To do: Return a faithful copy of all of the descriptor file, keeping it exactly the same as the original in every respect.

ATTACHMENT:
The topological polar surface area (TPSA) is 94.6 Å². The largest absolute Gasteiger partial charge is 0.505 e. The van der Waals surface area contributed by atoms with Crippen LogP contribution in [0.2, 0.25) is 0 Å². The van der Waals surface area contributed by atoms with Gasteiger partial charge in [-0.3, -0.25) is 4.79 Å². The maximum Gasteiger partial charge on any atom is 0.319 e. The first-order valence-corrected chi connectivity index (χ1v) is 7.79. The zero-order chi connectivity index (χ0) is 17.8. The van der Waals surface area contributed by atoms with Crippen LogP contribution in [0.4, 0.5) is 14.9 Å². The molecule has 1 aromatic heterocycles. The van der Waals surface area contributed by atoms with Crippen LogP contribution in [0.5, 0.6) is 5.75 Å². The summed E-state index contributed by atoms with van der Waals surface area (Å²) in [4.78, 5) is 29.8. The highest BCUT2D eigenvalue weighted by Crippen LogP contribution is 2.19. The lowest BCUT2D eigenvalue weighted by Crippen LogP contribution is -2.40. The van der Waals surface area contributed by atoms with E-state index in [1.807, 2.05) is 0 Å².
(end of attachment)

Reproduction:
The topological polar surface area (TPSA) is 94.6 Å². The largest absolute Gasteiger partial charge is 0.505 e. The van der Waals surface area contributed by atoms with Crippen LogP contribution in [0.2, 0.25) is 0 Å². The van der Waals surface area contributed by atoms with Gasteiger partial charge in [-0.3, -0.25) is 4.79 Å². The maximum Gasteiger partial charge on any atom is 0.319 e. The first-order valence-corrected chi connectivity index (χ1v) is 7.79. The zero-order chi connectivity index (χ0) is 17.8. The van der Waals surface area contributed by atoms with Crippen LogP contribution in [0.4, 0.5) is 14.9 Å². The molecule has 1 aromatic heterocycles. The van der Waals surface area contributed by atoms with Crippen LogP contribution in [0.5, 0.6) is 5.75 Å². The summed E-state index contributed by atoms with van der Waals surface area (Å²) in [4.78, 5) is 29.8. The highest BCUT2D eigenvalue weighted by Crippen LogP contribution is 2.19. The lowest BCUT2D eigenvalue weighted by Crippen LogP contribution is -2.40. The van der Waals surface area contributed by atoms with E-state index in [1.807, 2.05) is 0 Å².